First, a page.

Trump: 'Doesn't really matter' if there was an imminent threat from Soleimani

WASHINGTON (Reuters) - President Donald Trump on Monday morning defended his decision to kill Iranian commander Qassem Soleimani, contending Soleimani posed an impending threat to the United States but also saying that was not important given the military leader's history. 'The Fake News Media and their Democrat Partners are working hard to determine whether or not the future attack by terrorist Soleimani was 'imminent' or not, & was my team in agreement.' Trump wrote on Twitter.

Reuters January 14, 2020 01:14:17 IST
Trump: 'Doesn't really matter' if there was an imminent threat from Soleimani

Trump Doesnt really matter if there was an imminent threat from Soleimani

WASHINGTON (Reuters) - President Donald Trump on Monday morning defended his decision to kill Iranian commander Qassem Soleimani, contending Soleimani posed an impending threat to the United States but also saying that was not important given the military leader's history.

"The Fake News Media and their Democrat Partners are working hard to determine whether or not the future attack by terrorist Soleimani was 'imminent' or not, & was my team in agreement." Trump wrote on Twitter.

"The answer to both is a strong YES., but it doesn’t really matter because of his horrible past!"

Since confirming that Iranian military leader Qassem Soleimani had been killed by a U.S. air strike in Baghdad, administration officials have claimed they acted because of an imminent risk of attacks on American diplomats and service members in Iraq and throughout the region.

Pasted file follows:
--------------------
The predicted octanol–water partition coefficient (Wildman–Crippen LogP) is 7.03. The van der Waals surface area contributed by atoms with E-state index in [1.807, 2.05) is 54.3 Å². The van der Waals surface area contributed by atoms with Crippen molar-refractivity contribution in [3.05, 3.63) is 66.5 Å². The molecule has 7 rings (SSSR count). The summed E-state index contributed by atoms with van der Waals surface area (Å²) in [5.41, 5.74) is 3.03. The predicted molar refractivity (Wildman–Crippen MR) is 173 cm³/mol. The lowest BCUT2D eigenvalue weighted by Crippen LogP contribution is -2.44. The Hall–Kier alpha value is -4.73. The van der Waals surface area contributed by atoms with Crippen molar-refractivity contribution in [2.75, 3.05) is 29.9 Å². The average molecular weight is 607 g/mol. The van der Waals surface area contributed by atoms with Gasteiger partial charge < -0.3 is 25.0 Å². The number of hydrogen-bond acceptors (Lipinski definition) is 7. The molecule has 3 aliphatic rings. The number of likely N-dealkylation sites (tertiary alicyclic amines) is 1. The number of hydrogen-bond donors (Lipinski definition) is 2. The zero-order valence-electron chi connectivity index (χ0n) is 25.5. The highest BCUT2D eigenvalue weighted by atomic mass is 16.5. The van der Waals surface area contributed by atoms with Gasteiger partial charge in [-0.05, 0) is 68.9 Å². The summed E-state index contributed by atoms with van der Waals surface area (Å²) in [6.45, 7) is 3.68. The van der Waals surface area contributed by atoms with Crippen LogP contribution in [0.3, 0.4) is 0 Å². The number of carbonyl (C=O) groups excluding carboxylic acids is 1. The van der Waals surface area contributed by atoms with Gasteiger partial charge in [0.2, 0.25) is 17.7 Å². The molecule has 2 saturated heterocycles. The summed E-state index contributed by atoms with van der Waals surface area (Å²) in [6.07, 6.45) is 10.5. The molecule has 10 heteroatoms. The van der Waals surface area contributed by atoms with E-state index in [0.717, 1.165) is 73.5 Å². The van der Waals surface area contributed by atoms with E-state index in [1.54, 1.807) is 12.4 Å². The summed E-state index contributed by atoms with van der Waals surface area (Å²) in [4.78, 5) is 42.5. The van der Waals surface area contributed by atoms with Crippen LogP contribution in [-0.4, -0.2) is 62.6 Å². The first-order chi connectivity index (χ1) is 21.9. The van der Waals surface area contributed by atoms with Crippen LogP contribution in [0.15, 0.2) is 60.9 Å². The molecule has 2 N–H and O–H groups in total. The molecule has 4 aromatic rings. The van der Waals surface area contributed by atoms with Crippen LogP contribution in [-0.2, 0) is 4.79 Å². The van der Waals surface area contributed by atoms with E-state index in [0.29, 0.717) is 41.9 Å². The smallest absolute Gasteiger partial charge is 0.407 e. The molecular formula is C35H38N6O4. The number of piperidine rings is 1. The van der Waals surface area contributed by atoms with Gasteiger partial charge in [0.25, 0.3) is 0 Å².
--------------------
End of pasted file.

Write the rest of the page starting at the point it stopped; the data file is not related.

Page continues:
Democrats and a few Republicans in Congress have questioned the justification of the attacks and said they have not been given adequate, detailed briefings.

Last week Trump posited in an interview that Iran had been poised to attack four American embassies before Soleimani was killed in a U.S. drone strike on Jan. 3. But on Sunday U.S. Defense Secretary said he did not see specific evidence that Iran was planning an attack.

"What the president said was that there probably could be additional attacks against embassies. I shared that view," Esper said. "The president didn't cite a specific piece of evidence."

When pressed on whether intelligence officers offered concrete evidence on that point, Esper said: "I didn't see one with regards to four embassies."

(Reporting by Lisa Lambert; editing by Franklin Paul and Jonathan Oatis)

This story has not been edited by Firstpost staff and is generated by auto-feed.

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